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Serializing Type Information in Block Fields

Date: 2020/07/23


Spark block data includes two types of special fields: Quantities and Links. A Quantity may be 20 degC, and a Link could be TempSensorOneWire sensor-1.

The implementation and required fields are different, but both share some characteristics:

  • They are serialized as a single value in Protobuf.
  • They must be converted to match the firmware expectations.
  • They require metadata (unit, object type) to be meaningful.
  • The additional fields are mutable, and required when JSON data is converted to Protobuf input.

In the case of quantities, the metadata is also highly relevant when storing the value as history data: 20 degC != 20 degF.

Originally, we resolved this issue by storing the type information and metadata as part of the key name. Quantities are postfixed with the unit name in square brackets: {"value[degC]": 20}. Links are postfixed with the object type in angular brackets: {"sensor<TempSensorOneWire>": "sensor-1"}.

A scenario where a variable key name is problematic is the new automation scripting API. It would be extremely cumbersome and error-prone for end users to have to determine what the correct postfix is every time they read or write a value.

Typed objects

In the UI, all incoming block data is processed, and Quantities and Links are converted into class objects that contain the value, metadata, and computed values.

Rather than adding a processing step to the automation service, we're partially replacing the approach of postfixed values.

This ensures that block data has a consistent format, regardless of source (MQTT event, REST API, or automation script).

The data format is still limited by what can be serialized to JSON. If we can identify the "type" of JSON objects, we can apply the correct processing function in consumers (UI and Spark service).

A simple way to do this is to add a magic field to each object. The name is not too important, as long as it's consistent, and reasonably unique. In this case, it will be __bloxtype.

Based on the value of __bloxtype, other fields are expected in the object.

interface Quantity {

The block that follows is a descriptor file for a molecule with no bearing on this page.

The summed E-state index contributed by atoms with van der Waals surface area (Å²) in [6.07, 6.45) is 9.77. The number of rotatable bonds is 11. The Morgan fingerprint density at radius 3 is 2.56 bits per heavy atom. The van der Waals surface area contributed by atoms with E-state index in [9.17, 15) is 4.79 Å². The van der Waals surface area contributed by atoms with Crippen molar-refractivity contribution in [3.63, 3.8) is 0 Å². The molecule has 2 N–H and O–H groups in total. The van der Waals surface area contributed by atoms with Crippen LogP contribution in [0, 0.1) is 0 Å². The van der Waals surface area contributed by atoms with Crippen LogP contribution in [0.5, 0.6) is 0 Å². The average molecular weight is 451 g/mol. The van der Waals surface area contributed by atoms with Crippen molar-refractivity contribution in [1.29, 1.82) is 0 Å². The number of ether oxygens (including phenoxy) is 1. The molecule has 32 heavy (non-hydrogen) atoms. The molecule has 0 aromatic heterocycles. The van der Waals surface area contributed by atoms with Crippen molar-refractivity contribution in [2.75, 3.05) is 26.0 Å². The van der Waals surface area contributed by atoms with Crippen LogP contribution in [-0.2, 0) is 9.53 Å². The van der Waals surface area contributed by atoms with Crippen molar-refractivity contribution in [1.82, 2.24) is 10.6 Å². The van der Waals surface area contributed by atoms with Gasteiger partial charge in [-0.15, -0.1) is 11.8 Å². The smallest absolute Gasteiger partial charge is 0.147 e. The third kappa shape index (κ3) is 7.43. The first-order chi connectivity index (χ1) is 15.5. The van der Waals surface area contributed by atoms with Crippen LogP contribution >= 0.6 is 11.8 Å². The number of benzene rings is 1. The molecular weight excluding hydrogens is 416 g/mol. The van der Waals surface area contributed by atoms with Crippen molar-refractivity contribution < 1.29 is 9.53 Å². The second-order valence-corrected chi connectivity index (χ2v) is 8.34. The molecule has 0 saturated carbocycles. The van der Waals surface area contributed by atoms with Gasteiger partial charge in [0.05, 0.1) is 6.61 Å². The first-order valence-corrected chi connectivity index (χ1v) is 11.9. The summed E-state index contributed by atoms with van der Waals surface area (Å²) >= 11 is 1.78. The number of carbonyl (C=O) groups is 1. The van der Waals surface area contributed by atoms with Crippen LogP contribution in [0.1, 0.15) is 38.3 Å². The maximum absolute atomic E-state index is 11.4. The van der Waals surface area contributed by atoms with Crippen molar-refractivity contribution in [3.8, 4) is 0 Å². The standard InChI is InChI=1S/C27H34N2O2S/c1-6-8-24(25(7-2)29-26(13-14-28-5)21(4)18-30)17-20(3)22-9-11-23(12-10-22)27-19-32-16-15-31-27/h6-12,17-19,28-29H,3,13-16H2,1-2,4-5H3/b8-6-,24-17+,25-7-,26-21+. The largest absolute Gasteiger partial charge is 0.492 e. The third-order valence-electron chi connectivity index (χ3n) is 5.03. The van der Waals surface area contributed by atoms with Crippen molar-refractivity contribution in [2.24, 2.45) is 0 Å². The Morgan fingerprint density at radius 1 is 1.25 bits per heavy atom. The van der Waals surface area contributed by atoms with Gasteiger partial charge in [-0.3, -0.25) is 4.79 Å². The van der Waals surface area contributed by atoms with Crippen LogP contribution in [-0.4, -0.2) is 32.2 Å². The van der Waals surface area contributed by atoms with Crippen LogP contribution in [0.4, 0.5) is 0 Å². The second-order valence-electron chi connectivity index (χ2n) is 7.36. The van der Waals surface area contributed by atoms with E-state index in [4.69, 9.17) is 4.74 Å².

__bloxtype: 'Quantity';
    value: number | null;
    unit: string;
    readonly?: boolean;

interface Link {
    __bloxtype: 'Link':
    id: string | null;
    type: string;
    driven?: boolean;

Example objects (not including optional fields):

const quantity: Quantity = {
    __bloxtype: 'Quantity',
    value: 20,
    unit: 'degC',

const link: Link = {
    __bloxtype: 'Link',
    id: 'sensor-1',
    type: 'TempSensorOneWire',


The two notations for Quantity and Link objects are independent. Block data can have one field using a postfix, and the other using a typed object. The Spark service and the UI will support both when parsing data, but will favor the new approach when generating data.


One area where the postfixed notation is and remains useful, is history. Each line in a graph is a key/value pair where the value is required to be a number. Here, value[degC] as key name is both informative and elegant. A welcome side effect is that when the user updates his unit preferences, it will cause the new data to be placed in a different column, as the key just changed from value[degC] to value[degF].

For the Spark service, this does not require meaningful changes. History data and current block state are already published using separate events, as all non-logged fields have to be stripped from history data.


  • A new format is introduced for Quantity and Link data.
  • UI and Spark service can read both postfixed and typed objects.
  • UI and Spark will use typed objects when converting blocks to JSON.
  • Spark history data will continue to use the postfixed notation.